Pregnant is a literal attempt to understand the world from my new physical perspective. It was conceived when I was indeed, pregnant, in an attempt to capture a different way of seeing the world. The transformation of my own body significantly affected the way I was experiencing the world. Not only did I have to renegotiate my perception of myself, but also the way I physically interacted with the world. Once a day I would look at myself in the mirror and begin to associate my growing belly and the anticipatory notion of birth with fast-changing ideas of places and people. I developed an acrylic mirror sculpture in the form of a belly. My intention with the mirror-belly I created is to position it in various environments that capture the uncertainty of the situation, similar to how I felt during my pregnancy. The mirror is a material support which, when one peers into the convex reflective surface, has a dual function. It reflects something different and unknown yet it also (because of the wide angle) captures and includes more than is normally visible. Things are represented but are not indexical and certain. The convex mirror changes one’s perception of the space.
In my exhibition the belly became synonymous with the idea of distortion and the notion of an alternate way of seeing. One belly multiplied into an installation of bellies as the experience of being pregnant was almost parasitic in that the curious bloated feeling became more and more pronounced and overwhelming as the months progressed. The belly was originally developed as a strategy to capture through paint my experience of being pregnant. However, in the exhibition the mirrors are displayed in their original forms as part of an installation, and not as the potential paintings they were intended to be. They exist in my exhibition as artefacts, reflecting the movement around them and in this way become a quietly interactive sculpture. The mirror installation perpetuates the gallery space and the participants at the exhibition as uncertain entities that are reflecting my own insecurities in the moment. I am often concerned with how I personally experience the world, and even though the gallery space is a place I frequent and adopt as an artist, it remains a controversial space, as it is a more controlled experience of the world. The dancer in me understands the need for a defined space, but the gallery is different from the theatre stage; the same internal conflict of where my particular expression should be demonstrated becomes an important challenge in my work.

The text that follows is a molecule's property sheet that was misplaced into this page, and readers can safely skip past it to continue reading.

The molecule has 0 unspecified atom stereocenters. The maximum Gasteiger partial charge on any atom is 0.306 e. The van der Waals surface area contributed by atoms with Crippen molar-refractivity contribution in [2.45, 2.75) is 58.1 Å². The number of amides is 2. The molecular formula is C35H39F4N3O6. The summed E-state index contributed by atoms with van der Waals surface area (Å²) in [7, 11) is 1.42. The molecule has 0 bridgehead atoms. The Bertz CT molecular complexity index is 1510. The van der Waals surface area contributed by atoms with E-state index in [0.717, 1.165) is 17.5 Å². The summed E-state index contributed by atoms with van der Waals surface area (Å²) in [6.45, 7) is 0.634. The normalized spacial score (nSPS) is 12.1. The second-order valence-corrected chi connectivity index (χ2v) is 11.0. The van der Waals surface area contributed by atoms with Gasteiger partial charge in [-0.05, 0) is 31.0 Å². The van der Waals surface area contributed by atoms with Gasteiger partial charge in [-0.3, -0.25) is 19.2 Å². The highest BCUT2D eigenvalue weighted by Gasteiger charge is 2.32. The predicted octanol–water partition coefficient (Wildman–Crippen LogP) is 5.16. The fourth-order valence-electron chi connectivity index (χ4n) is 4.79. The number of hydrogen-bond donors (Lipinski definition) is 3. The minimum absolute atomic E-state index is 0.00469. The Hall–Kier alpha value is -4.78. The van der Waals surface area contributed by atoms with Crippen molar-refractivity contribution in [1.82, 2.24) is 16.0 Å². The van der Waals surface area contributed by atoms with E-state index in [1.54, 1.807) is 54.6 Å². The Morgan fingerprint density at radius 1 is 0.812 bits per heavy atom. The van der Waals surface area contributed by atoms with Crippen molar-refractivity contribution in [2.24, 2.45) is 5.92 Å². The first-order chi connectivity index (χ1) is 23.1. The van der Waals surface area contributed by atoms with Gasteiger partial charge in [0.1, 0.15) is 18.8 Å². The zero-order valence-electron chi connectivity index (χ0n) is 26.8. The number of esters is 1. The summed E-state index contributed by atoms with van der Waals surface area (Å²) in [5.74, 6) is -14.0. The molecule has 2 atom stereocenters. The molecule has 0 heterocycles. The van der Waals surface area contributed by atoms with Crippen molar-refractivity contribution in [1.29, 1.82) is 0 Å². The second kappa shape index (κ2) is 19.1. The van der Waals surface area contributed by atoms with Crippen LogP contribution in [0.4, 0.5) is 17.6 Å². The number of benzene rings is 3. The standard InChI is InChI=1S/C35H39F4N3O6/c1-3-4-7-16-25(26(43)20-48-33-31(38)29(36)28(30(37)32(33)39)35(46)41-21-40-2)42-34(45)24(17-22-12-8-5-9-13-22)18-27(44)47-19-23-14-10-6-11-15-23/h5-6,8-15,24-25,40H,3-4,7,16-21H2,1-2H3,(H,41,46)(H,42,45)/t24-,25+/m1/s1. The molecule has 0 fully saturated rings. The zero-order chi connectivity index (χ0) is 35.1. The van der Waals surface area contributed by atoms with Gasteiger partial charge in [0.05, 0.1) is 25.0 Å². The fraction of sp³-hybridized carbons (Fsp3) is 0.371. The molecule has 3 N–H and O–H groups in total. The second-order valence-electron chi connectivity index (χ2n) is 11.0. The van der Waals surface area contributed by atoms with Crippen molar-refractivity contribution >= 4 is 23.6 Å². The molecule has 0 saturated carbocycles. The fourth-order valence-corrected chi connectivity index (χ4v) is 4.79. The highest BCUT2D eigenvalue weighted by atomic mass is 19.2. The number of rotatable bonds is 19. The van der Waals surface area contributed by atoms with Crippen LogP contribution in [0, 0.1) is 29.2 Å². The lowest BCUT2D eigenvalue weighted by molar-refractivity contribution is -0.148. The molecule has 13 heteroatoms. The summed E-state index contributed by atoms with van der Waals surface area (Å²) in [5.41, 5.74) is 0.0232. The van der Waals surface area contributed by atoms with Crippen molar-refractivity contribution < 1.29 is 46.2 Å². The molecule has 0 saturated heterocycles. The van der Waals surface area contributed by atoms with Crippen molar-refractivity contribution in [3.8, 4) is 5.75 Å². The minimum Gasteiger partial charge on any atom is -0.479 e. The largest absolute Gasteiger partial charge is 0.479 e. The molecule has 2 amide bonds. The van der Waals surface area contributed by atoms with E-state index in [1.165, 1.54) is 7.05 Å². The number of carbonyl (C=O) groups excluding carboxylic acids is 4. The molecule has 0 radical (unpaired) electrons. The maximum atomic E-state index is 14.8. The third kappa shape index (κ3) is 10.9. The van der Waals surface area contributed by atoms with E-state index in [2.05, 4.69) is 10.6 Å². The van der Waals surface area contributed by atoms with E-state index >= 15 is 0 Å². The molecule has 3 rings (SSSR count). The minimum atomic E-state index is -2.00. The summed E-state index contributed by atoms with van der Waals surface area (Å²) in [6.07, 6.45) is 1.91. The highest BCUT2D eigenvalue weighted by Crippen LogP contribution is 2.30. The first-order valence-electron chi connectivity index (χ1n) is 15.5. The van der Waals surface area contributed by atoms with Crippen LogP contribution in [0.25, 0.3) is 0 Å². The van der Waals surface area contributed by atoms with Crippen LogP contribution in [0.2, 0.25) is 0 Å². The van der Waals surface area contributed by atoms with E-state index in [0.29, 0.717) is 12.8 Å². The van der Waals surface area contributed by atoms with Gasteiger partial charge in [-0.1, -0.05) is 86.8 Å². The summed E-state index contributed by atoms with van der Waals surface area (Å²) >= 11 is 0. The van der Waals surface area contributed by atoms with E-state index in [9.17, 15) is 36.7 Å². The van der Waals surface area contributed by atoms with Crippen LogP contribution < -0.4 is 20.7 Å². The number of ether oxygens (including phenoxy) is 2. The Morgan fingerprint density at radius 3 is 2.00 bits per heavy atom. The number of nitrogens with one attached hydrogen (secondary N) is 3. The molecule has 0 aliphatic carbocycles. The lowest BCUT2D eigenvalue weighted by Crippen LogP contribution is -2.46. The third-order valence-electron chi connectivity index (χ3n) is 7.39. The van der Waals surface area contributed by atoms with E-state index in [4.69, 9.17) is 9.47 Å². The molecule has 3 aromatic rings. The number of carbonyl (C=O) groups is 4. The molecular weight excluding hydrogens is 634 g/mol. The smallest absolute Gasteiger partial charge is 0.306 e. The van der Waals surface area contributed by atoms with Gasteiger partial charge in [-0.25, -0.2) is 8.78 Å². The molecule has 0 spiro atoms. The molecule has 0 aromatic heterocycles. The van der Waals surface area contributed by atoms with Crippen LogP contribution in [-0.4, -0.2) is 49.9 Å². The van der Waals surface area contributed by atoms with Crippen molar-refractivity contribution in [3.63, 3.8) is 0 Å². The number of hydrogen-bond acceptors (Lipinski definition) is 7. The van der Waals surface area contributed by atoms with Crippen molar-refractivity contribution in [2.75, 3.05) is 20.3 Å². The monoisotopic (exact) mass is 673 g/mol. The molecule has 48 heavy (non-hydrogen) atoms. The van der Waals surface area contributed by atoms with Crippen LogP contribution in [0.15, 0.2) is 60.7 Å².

The bellies exist as constructed, static forms that contain and reflect movement of viewers in the space. My work requires a controlled, disciplined environment that is purposefully created (such is the case with the collection and placement of the convex mirrors), and once the rules are established it can be opened up to experimentation. I believe, similarly to the way Dumas exhibited her paintings, that within structure there is freedom in movement.
Pregnant is a piece that appropriately demonstrates the need to portray visually the way I physically experience the world, and invites the viewer into that space. In the world, I aspire to be an inventor (even though I do not possess the skills). This set back does not deter me as I seem to invent strategies such as those in Pregnant, which can best explain how I feel and interact. During my exhibition I hired a photographer to take pictures of the viewers, both viewing and reflected in the mirrors. These images will be used to evolve the piece further; always pushing the multiple ways movement is a part of my creating process.